The Telegraph reports today that Iran poised to strike in wealthy Gulf states:
Furthermore, it appears the U.S. are not the only one's accusing Iran of exporting arms to insurgents. The Telegraph further reports that Teheran agents smuggled in missile that shot down RAF helicopter in Iraq, inquiry finds:
Iran has trained secret networks of agents across the Gulf states to attack Western interests and incite civil unrest in the event of a military strike against its nuclear programme, a former Iranian diplomat has told The Sunday Telegraph.
Western interests in Dubai could be attacked the Iranian regime's agents Spies working as teachers, doctors and nurses at Iranian-owned schools and hospitals have formed sleeper cells ready to be "unleashed" at the first sign of any serious threat to Teheran, it is claimed.
Trained by Iranian intelligence services, they are also said to be recruiting fellow Shias in the region, whose communities have traditionally been marginalised by the Gulf's ruling Sunni Arab clans.
Additionally, Wesley Clark weighed in on Iran a few days ago:
A missile which brought down an RAF Lynx helicopter and killed five British Service personnel was smuggled into Iraq by Iranian agents, an official inquiry into the attack will reveal.
The Sunday Telegraph has learnt that a British Army Board of Inquiry (BOI) into the events surrounding last May's attack will state that the weapon, a shoulder-launched surface-to-air missile known as an SA14 Strella, came from Iran.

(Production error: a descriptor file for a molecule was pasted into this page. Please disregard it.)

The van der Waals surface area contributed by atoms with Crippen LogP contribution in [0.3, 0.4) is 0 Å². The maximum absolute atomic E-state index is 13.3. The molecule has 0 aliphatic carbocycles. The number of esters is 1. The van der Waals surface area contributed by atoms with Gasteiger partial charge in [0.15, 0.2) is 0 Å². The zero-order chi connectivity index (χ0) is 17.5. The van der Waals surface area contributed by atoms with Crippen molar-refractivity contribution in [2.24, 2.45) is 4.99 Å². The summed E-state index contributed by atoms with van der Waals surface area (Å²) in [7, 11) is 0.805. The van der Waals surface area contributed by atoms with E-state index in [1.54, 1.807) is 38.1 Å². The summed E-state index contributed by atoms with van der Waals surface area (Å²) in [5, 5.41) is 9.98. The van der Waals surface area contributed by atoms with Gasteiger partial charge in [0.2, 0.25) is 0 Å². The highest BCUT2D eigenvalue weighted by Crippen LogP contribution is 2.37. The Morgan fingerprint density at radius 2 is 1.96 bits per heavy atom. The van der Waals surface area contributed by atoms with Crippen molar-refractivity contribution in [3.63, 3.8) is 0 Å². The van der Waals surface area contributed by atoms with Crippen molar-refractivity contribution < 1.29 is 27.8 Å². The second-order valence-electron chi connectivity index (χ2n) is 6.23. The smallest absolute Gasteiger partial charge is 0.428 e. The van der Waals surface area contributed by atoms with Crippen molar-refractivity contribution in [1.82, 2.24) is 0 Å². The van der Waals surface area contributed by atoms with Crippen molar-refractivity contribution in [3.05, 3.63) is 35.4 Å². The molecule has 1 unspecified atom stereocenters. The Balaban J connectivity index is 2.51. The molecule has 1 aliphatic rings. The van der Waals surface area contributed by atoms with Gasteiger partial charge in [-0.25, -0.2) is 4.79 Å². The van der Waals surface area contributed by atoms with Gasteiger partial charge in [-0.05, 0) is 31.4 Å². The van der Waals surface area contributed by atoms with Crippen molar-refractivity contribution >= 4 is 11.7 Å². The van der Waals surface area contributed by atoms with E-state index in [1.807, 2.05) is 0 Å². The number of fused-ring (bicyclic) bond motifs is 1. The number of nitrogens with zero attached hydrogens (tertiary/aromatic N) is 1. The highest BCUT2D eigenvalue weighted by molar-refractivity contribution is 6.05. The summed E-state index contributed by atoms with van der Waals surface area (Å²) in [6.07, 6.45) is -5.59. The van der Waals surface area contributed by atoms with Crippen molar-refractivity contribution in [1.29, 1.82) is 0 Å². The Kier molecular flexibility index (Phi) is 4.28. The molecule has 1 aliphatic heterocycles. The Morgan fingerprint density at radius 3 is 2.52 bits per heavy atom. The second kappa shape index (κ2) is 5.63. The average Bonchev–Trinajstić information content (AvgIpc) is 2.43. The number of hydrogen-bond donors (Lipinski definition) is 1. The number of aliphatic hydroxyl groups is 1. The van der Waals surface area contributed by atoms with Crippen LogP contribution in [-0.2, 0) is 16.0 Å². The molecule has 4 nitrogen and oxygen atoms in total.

Clark made a number of curious comments, not least of which openly accusing the U.S. of operation inside Iran. Why does he gain by doing so, whether it's true or not? He can only speculate, in any case. And before Wesley Clark suggests we sit down and talk to Iran, he should pay attention to the news. Ahmadinejad just abruptly cut short talks with Saudi Arabia because they tried to broach the nuclear issue. Iran doesn't like to talk, they like to posture.
But they're building up their own network of influence, and to cement it, they occasionally give some military assistance and training and advice, either directly or indirectly, to both the insurgents and to the militias. And in that sense, it's not exactly parallel, because there has been, I believe, continuous Iranian engagement, some of it legitimate, some of it illegitimate. I mean, you can hardly fault Iran because they're offering to do eye operations for Iraqis who need medical attention. That's not an offense that you can go to war over, perhaps. But it is an effort to gain influence.
And the administration has stubbornly refused to talk with Iran about their perception, in part because they don't want to pay the price with their domestic -- our US domestic political base, the rightwing base, but also because they don't want to legitimate a government that they've been trying to overthrow. If you were Iran, you'd probably believe that you were mostly already at war with the United States anyway, since we've asserted that their government needs regime change, and we've asked congress to appropriate $75 million to do it, and we are supporting terrorist groups, apparently, who are infiltrating and blowing up things inside Iraq -- Iran. And if we're not doing it, let's put it this way: we're probably cognizant of it and encouraging it. So it's not surprising that we're moving to a point of confrontation and crisis with Iran.
My point on this is not that the Iranians are good guys -- they're not -- but that you shouldn't use force, except as a last, last, last resort. There is a military option, but it's a bad one.